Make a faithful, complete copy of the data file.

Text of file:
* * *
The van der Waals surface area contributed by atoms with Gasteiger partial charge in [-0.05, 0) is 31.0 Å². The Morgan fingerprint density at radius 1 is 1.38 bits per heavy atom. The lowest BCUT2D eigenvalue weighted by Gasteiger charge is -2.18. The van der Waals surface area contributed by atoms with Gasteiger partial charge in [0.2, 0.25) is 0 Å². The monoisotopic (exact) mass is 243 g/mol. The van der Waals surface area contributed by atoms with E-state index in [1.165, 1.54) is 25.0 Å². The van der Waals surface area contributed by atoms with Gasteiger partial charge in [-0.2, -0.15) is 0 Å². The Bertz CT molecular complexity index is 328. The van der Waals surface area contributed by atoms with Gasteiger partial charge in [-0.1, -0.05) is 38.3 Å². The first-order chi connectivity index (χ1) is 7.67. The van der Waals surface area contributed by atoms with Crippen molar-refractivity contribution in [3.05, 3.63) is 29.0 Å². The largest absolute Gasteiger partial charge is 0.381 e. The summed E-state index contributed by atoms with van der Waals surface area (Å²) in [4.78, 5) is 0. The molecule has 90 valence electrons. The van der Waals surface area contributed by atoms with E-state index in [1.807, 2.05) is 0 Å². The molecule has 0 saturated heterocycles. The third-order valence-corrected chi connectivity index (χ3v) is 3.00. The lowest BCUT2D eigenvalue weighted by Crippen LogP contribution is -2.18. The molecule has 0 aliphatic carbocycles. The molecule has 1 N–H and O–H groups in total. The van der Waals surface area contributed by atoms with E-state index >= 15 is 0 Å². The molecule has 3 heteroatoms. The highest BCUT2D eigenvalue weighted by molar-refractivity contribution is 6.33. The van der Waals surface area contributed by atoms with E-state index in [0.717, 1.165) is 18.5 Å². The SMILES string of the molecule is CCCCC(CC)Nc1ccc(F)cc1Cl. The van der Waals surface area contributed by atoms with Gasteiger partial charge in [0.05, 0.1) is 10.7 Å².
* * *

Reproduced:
The van der Waals surface area contributed by atoms with Gasteiger partial charge in [-0.05, 0) is 31.0 Å². The Morgan fingerprint density at radius 1 is 1.38 bits per heavy atom. The lowest BCUT2D eigenvalue weighted by Gasteiger charge is -2.18. The van der Waals surface area contributed by atoms with Gasteiger partial charge in [0.2, 0.25) is 0 Å². The monoisotopic (exact) mass is 243 g/mol. The van der Waals surface area contributed by atoms with E-state index in [1.165, 1.54) is 25.0 Å². The van der Waals surface area contributed by atoms with Gasteiger partial charge in [-0.2, -0.15) is 0 Å². The Bertz CT molecular complexity index is 328. The van der Waals surface area contributed by atoms with Gasteiger partial charge in [-0.1, -0.05) is 38.3 Å². The first-order chi connectivity index (χ1) is 7.67. The van der Waals surface area contributed by atoms with Crippen molar-refractivity contribution in [3.05, 3.63) is 29.0 Å². The largest absolute Gasteiger partial charge is 0.381 e. The summed E-state index contributed by atoms with van der Waals surface area (Å²) in [4.78, 5) is 0. The molecule has 90 valence electrons. The van der Waals surface area contributed by atoms with E-state index in [1.807, 2.05) is 0 Å². The molecule has 0 saturated heterocycles. The third-order valence-corrected chi connectivity index (χ3v) is 3.00. The lowest BCUT2D eigenvalue weighted by Crippen LogP contribution is -2.18. The molecule has 0 aliphatic carbocycles. The molecule has 1 N–H and O–H groups in total. The van der Waals surface area contributed by atoms with E-state index >= 15 is 0 Å². The molecule has 3 heteroatoms. The highest BCUT2D eigenvalue weighted by molar-refractivity contribution is 6.33. The van der Waals surface area contributed by atoms with E-state index in [0.717, 1.165) is 18.5 Å². The SMILES string of the molecule is CCCCC(CC)Nc1ccc(F)cc1Cl. The van der Waals surface area contributed by atoms with Gasteiger partial charge in [0.05, 0.1) is 10.7 Å².